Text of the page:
Key Provisions of Public Charge Policy Changes Compared
Pending changes to the interpretation of the public charge doctrine have created fear and confusion in immigrant communities. The consequences of being considered “likely to become a public charge” are severe and could result in exclusion from the United States or an inability to establish lawful permanent residence. In some cases, being deemed a public charge could result in deportation. The confusion is compounded by the differences between three separate agency interpretations: (1) the U.S. Department of State’s Foreign Affairs Manual, governing public charge determinations at consular offices outside the U.S., (2) the U.S. Department of Homeland Security’s regulations on the public charge grounds of inadmissibility, and (3) the U.S. Department of Justice’s forthcoming proposed rule on inadmissibility and deportability.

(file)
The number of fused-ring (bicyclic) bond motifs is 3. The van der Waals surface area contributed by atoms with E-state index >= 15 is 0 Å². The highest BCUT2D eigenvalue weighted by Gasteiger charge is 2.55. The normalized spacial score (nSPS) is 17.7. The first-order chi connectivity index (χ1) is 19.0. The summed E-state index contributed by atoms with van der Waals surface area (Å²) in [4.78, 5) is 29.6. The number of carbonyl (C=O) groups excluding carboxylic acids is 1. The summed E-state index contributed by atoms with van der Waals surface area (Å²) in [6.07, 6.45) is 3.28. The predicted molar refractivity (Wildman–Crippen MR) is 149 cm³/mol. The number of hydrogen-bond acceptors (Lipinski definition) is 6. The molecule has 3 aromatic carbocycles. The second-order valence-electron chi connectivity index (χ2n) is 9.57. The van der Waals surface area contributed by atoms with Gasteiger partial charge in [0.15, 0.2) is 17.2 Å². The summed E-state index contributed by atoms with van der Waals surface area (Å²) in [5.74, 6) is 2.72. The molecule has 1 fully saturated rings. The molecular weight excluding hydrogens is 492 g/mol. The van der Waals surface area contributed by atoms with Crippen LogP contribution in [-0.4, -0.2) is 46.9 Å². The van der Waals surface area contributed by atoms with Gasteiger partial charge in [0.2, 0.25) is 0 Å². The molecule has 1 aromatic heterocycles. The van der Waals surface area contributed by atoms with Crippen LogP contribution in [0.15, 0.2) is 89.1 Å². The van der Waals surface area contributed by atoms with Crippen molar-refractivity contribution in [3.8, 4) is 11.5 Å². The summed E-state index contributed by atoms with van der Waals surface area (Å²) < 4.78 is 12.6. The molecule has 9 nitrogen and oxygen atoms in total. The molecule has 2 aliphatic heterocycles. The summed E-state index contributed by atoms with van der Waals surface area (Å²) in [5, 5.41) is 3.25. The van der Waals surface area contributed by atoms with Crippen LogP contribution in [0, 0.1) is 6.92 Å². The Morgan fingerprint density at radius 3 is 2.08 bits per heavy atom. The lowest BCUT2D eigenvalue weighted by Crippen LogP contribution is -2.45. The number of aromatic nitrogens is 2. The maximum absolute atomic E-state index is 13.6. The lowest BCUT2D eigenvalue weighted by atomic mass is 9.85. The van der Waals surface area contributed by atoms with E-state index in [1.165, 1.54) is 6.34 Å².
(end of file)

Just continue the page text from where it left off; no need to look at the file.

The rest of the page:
This table compares key provisions of the three agencies’ policy proposals.
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